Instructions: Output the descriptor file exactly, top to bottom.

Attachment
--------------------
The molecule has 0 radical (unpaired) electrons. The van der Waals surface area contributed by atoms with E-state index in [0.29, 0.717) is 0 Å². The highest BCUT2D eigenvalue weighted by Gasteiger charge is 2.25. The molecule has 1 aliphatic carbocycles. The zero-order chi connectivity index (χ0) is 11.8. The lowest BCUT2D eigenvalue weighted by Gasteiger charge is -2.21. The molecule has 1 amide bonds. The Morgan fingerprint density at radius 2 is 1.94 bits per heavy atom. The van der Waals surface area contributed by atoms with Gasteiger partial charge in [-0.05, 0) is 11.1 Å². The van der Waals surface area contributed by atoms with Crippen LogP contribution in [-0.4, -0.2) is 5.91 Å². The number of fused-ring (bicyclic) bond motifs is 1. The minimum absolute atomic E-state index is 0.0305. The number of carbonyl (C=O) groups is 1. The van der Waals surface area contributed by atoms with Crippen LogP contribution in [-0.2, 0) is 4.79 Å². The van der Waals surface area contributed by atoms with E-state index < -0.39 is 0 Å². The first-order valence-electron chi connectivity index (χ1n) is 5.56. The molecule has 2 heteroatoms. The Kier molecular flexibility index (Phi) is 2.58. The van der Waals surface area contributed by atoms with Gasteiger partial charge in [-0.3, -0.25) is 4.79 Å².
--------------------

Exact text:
The molecule has 0 radical (unpaired) electrons. The van der Waals surface area contributed by atoms with E-state index in [0.29, 0.717) is 0 Å². The highest BCUT2D eigenvalue weighted by Gasteiger charge is 2.25. The molecule has 1 aliphatic carbocycles. The zero-order chi connectivity index (χ0) is 11.8. The lowest BCUT2D eigenvalue weighted by Gasteiger charge is -2.21. The molecule has 1 amide bonds. The Morgan fingerprint density at radius 2 is 1.94 bits per heavy atom. The van der Waals surface area contributed by atoms with Gasteiger partial charge in [-0.05, 0) is 11.1 Å². The van der Waals surface area contributed by atoms with Crippen LogP contribution in [-0.4, -0.2) is 5.91 Å². The number of fused-ring (bicyclic) bond motifs is 1. The minimum absolute atomic E-state index is 0.0305. The number of carbonyl (C=O) groups is 1. The van der Waals surface area contributed by atoms with Crippen LogP contribution in [-0.2, 0) is 4.79 Å². The van der Waals surface area contributed by atoms with E-state index < -0.39 is 0 Å². The first-order valence-electron chi connectivity index (χ1n) is 5.56. The molecule has 2 heteroatoms. The Kier molecular flexibility index (Phi) is 2.58. The van der Waals surface area contributed by atoms with Gasteiger partial charge in [-0.3, -0.25) is 4.79 Å².